The Case for Saturday School
“He who labors diligently need never despair, for all things are accomplished by diligence and labor.” —Menander
How many days a year did the future Alexander the Great study with Aristotle? Did Socrates teach Plato on Saturdays as well as weekdays? During summer’s heat and winter’s chill?
Though such details remain shrouded in mystery, historians have unearthed some information about education in ancient times. Spartans famously put their children through a rigorous public education system, although the focus was on military training rather than reading and writing. Students in Mesopotamia attended their schools from sunrise to sunset.
In the face of budget shortfalls, school districts in many parts of the United States today are moving toward four-day weeks. This is despite evidence that longer school weeks and years can improve academic performance. Schoolchildren in China attend school 41 days a year more than most young Americans—and receive 30% more hours of instruction. Schools in Singapore operate 40 weeks a year. Saturday classes are the norm in Korea and other Asian countries—and Japanese authorities are having second thoughts about their 1998 decision to cease Saturday-morning instruction. This additional time spent learning is one big reason that youngsters from many Asian nations routinely out-score their American counterparts on international tests of science and math.
Some U.S. schools have figured this out. Those that boast extraordinary success with poor and minority youngsters typically surround them, like Mesopotamians, with learning from dawn to dusk. The celebrated Knowledge Is Power Program (KIPP), a network of over 80 charter schools around the country, subjects its middle-schoolers to 60% more instructional time than the typical public school—including eight- to 10-hour days, Saturday morning classes and abbreviated summer breaks.
“Summer learning loss” is no joke. When they return to school in late August or early September, many children, especially the least advantaged among them, have shed a sizable portion of what they had learned by May—a full month’s worth, by most estimates, adding up to 1.3 school years by the end of high school.
The typical young American, upon turning 18, will have spent just 9% of his or her hours on this planet under the school roof (and that assumes full-day kindergarten and perfect attendance) versus 91% spent elsewhere. As for the rest of that time, the Kaiser Family Foundation recently reported that American youngsters now devote an astounding 7.5 hours per day to “using entertainment media” (including TV, Internet, cellphones and videogames). That translates to about 53 hours a week—versus 30 hours in school.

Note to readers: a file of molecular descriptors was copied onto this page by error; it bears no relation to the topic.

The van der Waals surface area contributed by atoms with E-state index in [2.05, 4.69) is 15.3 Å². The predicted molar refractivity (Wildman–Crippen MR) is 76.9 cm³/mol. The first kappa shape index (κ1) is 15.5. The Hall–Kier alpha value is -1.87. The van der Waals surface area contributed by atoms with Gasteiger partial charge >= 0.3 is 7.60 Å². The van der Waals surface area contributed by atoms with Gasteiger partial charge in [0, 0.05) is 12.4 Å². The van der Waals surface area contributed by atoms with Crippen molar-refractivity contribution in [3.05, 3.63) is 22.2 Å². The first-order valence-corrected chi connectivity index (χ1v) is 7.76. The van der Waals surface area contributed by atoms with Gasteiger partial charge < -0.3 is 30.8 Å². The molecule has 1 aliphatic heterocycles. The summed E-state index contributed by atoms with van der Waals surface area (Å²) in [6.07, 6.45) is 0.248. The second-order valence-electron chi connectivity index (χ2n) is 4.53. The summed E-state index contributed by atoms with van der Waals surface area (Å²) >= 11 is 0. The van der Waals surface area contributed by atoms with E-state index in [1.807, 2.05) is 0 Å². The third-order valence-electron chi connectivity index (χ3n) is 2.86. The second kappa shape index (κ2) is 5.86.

It’s scarcely news that young Americans devote less time to formal learning than their international counterparts. A federal commission on time and learning reported 16 years ago that “students in other postindustrial countries receive twice as much instruction in core academic areas during high school.” Required courses in those four years consumed 3,280 hours in French schools versus 1,460 in the U.S. Young Germans routinely devoted two hours a night to homework. Half of Japan’s ninth graders moved every afternoon from school to private “juku” for additional instruction in core subjects.
Nor is it news that “time on task” has a powerful influence on educational attainment. In 1994, for example, economist Robert Margo reported that historical differences in school-year length for black and white youngsters attending segregated schools accounted for much of the gap in their adult earnings.
A fascinating new study by University of Maryland analyst Dave Marcotte shows that even the loss of a few instructional days can erode academic performance. Examining the days forfeited to snow and other “unscheduled closings” in Maryland in 2002-2003, he concluded that two-thirds of the elementary schools that failed to make “adequate yearly progress” (the federal benchmark under “No Child Left Behind”) in math that year would have done so “if they had been open during all scheduled school days.”